LAS VEGAS – The way Audi executive Reinhard Fischer sees it, the impending world of self-driving cars will share the road with ones driven by people – even beyond the so-called transition stage of future mobility.
That’s because Audi has no plans to stop making drive-yourself vehicles despite the autonomous-vehicle movement, says Fischer, vice president and chief digital officer for Audi of America.
He notes many Audi products appeal to driving enthusiasts, and Volkswagen’s luxury brand is not about to turn its back on such consumers by making only autonomous vehicles in the foreseeable future.
“Our luxury buyers want status, and someone who spends $160,000 on an Audi R8 (610 hp/V-10 engine) wants to be able to drive it,” he says at a media lunch at the J.D. Power Automotive Marketing Roundtable here.
Fischer doesn’t rule out Audi making autonomous vehicles, just not exclusively so.
“If you live in Los Angeles, then of course autonomous cars are fantastic,” he says. “But I think automakers will build non-autonomous and autonomous cars to meet different customer wants and needs.”
Asked by Wards if such a dual-production setup would create manufacturing issues, Fischer says it wouldn’t, likening it to today’s system of building model variations.
An automaker simultaneously producing both autonomous and non-autonomous “wouldn’t be a problem,” agrees Doug Betts, J.D. Power’s senior vice president and general manager-global automotive. He formerly was a quality-control executive at Chrysler.
Many futurists envision the auto industry (and society) eventually going all-autonomous.
Their thinking goes like this:
When autonomous vehicles ultimately hit the market – and estimates vary from 2026 to 2035 – there would be a transition period during which they would initially share the road with older vehicles not equipped with self-driving capabilities. But as the latter age and one-by-one take that final trip to the salvage yard, autonomous vehicles ultimately would have the roads to themselves.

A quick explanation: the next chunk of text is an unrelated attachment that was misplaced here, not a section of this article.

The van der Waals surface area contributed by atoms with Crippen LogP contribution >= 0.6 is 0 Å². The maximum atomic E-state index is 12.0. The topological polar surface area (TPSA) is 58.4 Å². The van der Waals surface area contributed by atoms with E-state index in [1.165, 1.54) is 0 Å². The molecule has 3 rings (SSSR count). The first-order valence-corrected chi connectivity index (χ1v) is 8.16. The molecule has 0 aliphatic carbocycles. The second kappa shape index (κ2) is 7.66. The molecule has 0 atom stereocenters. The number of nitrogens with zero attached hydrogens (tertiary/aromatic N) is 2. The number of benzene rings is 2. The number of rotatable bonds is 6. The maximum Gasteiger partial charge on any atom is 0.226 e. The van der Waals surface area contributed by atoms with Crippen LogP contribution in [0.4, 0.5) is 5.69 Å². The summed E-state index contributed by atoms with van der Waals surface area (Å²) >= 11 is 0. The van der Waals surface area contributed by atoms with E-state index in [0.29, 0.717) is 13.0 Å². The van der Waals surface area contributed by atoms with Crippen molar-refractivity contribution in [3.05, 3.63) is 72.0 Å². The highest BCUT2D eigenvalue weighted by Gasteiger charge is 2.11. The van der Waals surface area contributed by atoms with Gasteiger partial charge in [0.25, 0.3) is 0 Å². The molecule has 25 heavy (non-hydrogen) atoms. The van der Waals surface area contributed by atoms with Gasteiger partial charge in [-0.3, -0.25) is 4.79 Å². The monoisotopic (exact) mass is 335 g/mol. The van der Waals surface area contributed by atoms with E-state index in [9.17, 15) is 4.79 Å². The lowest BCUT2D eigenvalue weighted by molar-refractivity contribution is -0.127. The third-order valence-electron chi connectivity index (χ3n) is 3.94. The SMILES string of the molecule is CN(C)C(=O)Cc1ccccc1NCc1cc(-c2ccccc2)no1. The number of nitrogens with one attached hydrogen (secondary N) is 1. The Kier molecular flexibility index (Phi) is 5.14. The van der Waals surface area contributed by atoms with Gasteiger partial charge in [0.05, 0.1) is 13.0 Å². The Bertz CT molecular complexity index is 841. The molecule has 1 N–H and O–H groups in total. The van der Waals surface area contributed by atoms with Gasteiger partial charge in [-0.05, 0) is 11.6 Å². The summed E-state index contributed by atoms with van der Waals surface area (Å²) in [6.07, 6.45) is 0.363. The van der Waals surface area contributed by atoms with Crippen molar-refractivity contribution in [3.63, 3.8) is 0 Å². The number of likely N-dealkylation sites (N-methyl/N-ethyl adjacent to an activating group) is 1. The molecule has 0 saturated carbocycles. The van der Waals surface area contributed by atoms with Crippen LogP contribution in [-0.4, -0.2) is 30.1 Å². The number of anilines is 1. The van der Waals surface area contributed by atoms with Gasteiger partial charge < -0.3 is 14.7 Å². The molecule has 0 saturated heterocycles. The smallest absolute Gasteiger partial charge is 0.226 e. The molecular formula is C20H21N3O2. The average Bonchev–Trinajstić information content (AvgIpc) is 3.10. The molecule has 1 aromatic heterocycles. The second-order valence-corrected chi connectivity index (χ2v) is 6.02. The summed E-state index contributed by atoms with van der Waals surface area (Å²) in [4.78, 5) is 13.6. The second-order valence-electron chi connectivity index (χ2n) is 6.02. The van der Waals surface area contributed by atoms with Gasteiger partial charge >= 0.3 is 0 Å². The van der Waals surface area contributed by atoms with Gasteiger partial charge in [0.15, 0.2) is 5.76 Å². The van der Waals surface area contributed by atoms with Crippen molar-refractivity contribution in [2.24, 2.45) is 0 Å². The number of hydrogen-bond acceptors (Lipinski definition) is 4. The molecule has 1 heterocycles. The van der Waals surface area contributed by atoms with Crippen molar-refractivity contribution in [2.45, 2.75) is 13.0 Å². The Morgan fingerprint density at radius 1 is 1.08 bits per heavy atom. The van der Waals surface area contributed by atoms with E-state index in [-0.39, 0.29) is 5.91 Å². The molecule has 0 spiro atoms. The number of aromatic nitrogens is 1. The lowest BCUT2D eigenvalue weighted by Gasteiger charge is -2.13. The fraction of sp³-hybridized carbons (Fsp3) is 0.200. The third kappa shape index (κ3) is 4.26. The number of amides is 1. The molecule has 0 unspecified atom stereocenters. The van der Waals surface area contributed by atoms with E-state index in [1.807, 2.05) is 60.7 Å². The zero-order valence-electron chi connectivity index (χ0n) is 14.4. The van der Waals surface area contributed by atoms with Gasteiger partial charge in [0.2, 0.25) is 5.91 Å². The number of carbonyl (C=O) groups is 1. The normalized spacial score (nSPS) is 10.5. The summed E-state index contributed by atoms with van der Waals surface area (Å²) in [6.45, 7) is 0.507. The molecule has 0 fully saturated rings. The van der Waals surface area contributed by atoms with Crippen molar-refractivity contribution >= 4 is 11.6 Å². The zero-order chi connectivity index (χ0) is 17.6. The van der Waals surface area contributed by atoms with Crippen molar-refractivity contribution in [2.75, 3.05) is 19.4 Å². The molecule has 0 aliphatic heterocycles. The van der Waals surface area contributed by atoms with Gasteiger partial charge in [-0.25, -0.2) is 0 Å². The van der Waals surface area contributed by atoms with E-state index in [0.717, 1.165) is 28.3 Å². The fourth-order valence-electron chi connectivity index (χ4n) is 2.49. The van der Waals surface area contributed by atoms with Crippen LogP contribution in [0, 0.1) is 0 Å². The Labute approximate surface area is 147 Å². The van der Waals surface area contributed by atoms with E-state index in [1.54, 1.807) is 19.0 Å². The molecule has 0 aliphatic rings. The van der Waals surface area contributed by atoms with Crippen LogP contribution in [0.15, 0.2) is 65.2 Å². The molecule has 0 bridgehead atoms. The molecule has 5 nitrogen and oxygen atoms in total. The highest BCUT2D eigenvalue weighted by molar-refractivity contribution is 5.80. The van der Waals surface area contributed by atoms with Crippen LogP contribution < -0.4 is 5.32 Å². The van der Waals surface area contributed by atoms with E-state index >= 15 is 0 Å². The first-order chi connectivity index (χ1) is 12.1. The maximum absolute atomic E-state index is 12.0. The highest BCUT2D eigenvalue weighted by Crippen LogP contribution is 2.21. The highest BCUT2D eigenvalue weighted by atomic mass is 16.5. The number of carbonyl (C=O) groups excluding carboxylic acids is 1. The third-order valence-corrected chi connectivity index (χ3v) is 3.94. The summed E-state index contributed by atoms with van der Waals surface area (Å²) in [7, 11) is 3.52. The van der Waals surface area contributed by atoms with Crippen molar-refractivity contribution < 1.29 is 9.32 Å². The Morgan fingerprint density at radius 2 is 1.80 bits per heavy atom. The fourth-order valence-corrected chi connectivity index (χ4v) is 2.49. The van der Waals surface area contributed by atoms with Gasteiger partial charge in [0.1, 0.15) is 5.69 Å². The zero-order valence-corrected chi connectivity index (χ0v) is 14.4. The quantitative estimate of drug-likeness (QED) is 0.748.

Or so the theory goes.
Audi’s strategy seems to defy that. The German automaker has assigned Audi of America the pivotal role of making the brand the undisputed global premium-segment leader by 2020. Fischer’s bio says he is “most responsible for focusing the company on how to reach that long-term objective.”
Some observers say automakers producing autonomous and non-autonomous vehicles well into the future wouldn’t create conflicts on the road, as long as the vehicles with people behind the wheel are equipped with advanced safety features that would prevent them from, say, turning in front of a self-driving vehicle and causing a collision. (Audi's Reinhard Fischer, below)
Betts predicts self-driving vehicles will reduce traffic death rates, but he warns “autonomous cars will not be perfect.”
Colleague Bernardo Rodriguez, J.D. Power’s chief digital officer, agrees, adding, “They don’t have to be perfect, but they will be better than cars driven by human beings.”
On the broad topic of consumer apprehension about getting in a vehicle that drives itself, Rodriguez says “autonomous cars will take a long time to get here, not so much because of technical issues but because of trust issues.”
But he predicts the “cool” factor of autonomous vehicles eventually will win people over.
“There will be that acceptance,” says Dean Evans, Hyundai Motor America’s chief marketing officer. “It will come from the next generation without the baggage.”
User experience will take a different form in self-driving vehicles, says Caen Contee, a founder and vice president-marketing at Lime, a start-up electric scooter company.
“You will no longer be selling the driving experience,” he says. “You’ll sell the in-motion experience.”